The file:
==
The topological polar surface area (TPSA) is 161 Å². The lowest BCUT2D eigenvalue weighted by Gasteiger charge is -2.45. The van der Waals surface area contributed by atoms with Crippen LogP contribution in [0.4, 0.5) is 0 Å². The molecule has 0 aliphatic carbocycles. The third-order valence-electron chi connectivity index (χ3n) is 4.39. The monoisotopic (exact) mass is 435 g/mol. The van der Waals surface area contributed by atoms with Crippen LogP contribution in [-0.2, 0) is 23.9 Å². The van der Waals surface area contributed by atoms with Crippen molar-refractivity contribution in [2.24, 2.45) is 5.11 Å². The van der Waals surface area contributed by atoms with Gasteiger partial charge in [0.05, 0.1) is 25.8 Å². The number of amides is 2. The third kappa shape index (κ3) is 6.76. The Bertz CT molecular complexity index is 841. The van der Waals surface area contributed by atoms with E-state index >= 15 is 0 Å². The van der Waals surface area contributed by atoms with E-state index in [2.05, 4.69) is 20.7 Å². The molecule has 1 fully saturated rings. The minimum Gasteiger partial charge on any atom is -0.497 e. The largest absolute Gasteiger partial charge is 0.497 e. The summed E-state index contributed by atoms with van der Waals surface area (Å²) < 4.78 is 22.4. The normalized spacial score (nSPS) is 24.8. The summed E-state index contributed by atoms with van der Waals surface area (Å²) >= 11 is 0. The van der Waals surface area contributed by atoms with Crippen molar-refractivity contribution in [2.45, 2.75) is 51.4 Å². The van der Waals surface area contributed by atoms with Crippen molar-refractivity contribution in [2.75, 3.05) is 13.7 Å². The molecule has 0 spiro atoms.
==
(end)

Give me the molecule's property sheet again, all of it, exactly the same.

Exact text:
The topological polar surface area (TPSA) is 161 Å². The lowest BCUT2D eigenvalue weighted by Gasteiger charge is -2.45. The van der Waals surface area contributed by atoms with Crippen LogP contribution in [0.4, 0.5) is 0 Å². The molecule has 0 aliphatic carbocycles. The third-order valence-electron chi connectivity index (χ3n) is 4.39. The monoisotopic (exact) mass is 435 g/mol. The van der Waals surface area contributed by atoms with Crippen LogP contribution in [-0.2, 0) is 23.9 Å². The van der Waals surface area contributed by atoms with Crippen molar-refractivity contribution in [2.24, 2.45) is 5.11 Å². The van der Waals surface area contributed by atoms with Gasteiger partial charge in [0.05, 0.1) is 25.8 Å². The number of amides is 2. The third kappa shape index (κ3) is 6.76. The Bertz CT molecular complexity index is 841. The van der Waals surface area contributed by atoms with E-state index >= 15 is 0 Å². The van der Waals surface area contributed by atoms with E-state index in [2.05, 4.69) is 20.7 Å². The molecule has 1 fully saturated rings. The minimum Gasteiger partial charge on any atom is -0.497 e. The largest absolute Gasteiger partial charge is 0.497 e. The summed E-state index contributed by atoms with van der Waals surface area (Å²) < 4.78 is 22.4. The normalized spacial score (nSPS) is 24.8. The summed E-state index contributed by atoms with van der Waals surface area (Å²) >= 11 is 0. The van der Waals surface area contributed by atoms with Crippen molar-refractivity contribution in [2.45, 2.75) is 51.4 Å². The van der Waals surface area contributed by atoms with Crippen molar-refractivity contribution in [2.75, 3.05) is 13.7 Å². The molecule has 0 spiro atoms.